The pesticides drift from our yards into the air in our homes, land on our tables, chairs, couches, beds and so on. Tests conducted on the levels of pesticides in our home have shown a 10-fold increase before and after outdoor application.

baby_lawnHow many people are affected by these chemicals? A study conducted by the U.S. Center for Disease Control and Prevention (CDC) did blood and urine testing for 23 pesticides on 9,282 people across the country. They found pesticides in 100% of those who did both the blood and urine testing. The average person carried 13 of 23 pesticides tested.

How Dangerous is the Presence of Pesticides in Our Body?

According to a June, 2013 beyondpesticides.com report – which consists of information gathered from the Environment Protection Agency (EPA), The Pesticide Management Education Program at Cornell University, European Union Commission on the Environment, and several other noteworthy sources – 30 of the most commonly used pesticides are associated with various types of human toxicity.

• 19 are linked with cancer or carcinogenicity
• 13 are linked with birth defects
• 21 with reproductive effects
• 26 with liver or kidney damage
• 15 with neurotoxicity
• 11 with disruption of the endocrine (hormonal) system.

This might well be the answer to why the population of the U.S. is so ill compared to other countries.

And, of course, it’s even harder on children – whose immune systems are undeveloped and who tend to spend a lot more time on the grass, floors, chewing on their contaminated fingers and toys than we do.

Our homes, and the homes of our neighbors, are not the only places these pesticides wind up. Of those 30 pesticides in the beyondpesticides report, 17 are detected in groundwater, 23 have the ability to leach into drinking water sources, 24 are toxic to fish and other aquatic organisms vital to our ecosystem, 11 are toxic to bees, and 16 are toxic to birds.

What Are Your Alternatives to Toxic Pesticides?

Eartheasy recommends compost, corn gluten, and offers a host of other natural lawn care tips. Check them out and see which ones work for you.

And enjoy your garden!!

Are You Getting the Whole Truth About Your Personal Body Care Products?

Tuesday, April 29th, 2014

 

Toxic chemicals in mom’s body pass through to the baby

warning dangerous chemicalsCreating a healthy environment for our kids doesn’t start with the food we feed them, the personal products we use to keep them clean, the air they breathe or the materials we use to clothe them.  It starts with their very first home – mom.

So many things in mom’s body pass through to the baby during development in the womb, it’s extremely important for mom to make the right decisions about her own food, her personal care products, the air she breathes and the materials she uses for clothes.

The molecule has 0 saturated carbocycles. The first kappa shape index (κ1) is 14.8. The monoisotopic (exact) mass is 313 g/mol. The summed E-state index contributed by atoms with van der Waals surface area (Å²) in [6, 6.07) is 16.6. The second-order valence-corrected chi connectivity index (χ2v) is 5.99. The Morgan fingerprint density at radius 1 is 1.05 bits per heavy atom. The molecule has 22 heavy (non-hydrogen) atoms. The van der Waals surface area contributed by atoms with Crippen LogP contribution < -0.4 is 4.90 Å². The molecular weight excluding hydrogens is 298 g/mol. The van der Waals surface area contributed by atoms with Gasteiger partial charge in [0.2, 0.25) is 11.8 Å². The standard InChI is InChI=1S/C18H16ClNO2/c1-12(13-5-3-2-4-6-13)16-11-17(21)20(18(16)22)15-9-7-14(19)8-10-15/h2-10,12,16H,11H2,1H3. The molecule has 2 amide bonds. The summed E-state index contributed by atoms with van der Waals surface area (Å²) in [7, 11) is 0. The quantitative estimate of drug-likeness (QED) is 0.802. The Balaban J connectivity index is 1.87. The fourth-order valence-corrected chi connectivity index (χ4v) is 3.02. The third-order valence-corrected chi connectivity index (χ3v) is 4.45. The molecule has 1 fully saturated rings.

For the uninitiated, it might seem difficult to figure all that out. Especially with the rampant ‘green-washing’ – labels that make a product look safe for us and for the environment when, in fact, it’s not.

Let’s take personal body care products – soaps, lotions, shampoos, body lotions, cosmetics, and so on – as an example.

Are Body Care Products with Natural Ingredients Safe?

You’ve probably seen many personal body care product with special labels – not just the ingredients list, but a little special announcement on the front of the container. They say the product is made with or contains aloe vera, coconut oil, honey, natural botanical extracts, shea butter, lavender, milk, essential oils, Vitamin E, or any number of ingredients that seem, and may well be, natural, or even organic.

A perfect example of green-washing. And very effective on those who are not aware of green-washing techniques.

When I first saw these products on the shelf I was still uneducated in this arena. I bought them and used them, pretty proud of myself for taking the high road with my health.

Then I looked into things a little more and, what do you know, it turned out that the aloe vera, shea butter or botanical extracts only represented a tiny fraction of the ingredients. Many of the remaining ingredients were either proven to be toxic or were linked to diseases of various sorts – even though the cause and effect had not been fully established.

That ‘fully established’ thing can be really tricky. Sure, they haven’t proven it’s going to kill you, but when there’s a lot of evidence pointing in that direction, why take the chance?!

Don’t be Fooled by Green-washing – Read and Understand the Ingredients

Okay – reading the ingredients is one thing, pronouncing them another, and understanding their significance yet another. Fortunately, we don’t all have to quit our jobs and spend all of our time researching chemicals – plenty of others are already doing that, that’s their job.

One of the best sources of such information – which chemicals are safe in personal care products and which are not – is the Environmental Working Group.

Here’s a list from them – chemicals you should avoid in personal care products and cosmetics – which I edited for the sake of brevity. More info on these chemicals is available on a special page of EWG’s website, under “Shopping tips by ingredients”:

BHA: Reasonably anticipated to be a human carcinogen (agent that causes cancer). Can cause skin depigmentation, liver damage, stomach cancers, reproductive and hormonal system malfunction.

Boric acid and Sodium borate: Disrupts hormones, harms the male reproductive system, causes testicular damage to mice, rats, and dogs in studies.

Coal tar hair dyes and other coal tar ingredients (including Aminophenol, Diaminobenzene, Phenylenediamine): A known human carcinogen.

Formaldehyde: A known human carcinogen, causes asthma, neurotoxin, developmental toxin.

Formaldehyde releasers – Bronopol, DMDM hydantoin, Diazolidinyl urea, Imidzaolidinyl urea and Quaternium-15: They kill bacteria, but they also generate formaldehyde. Enough said.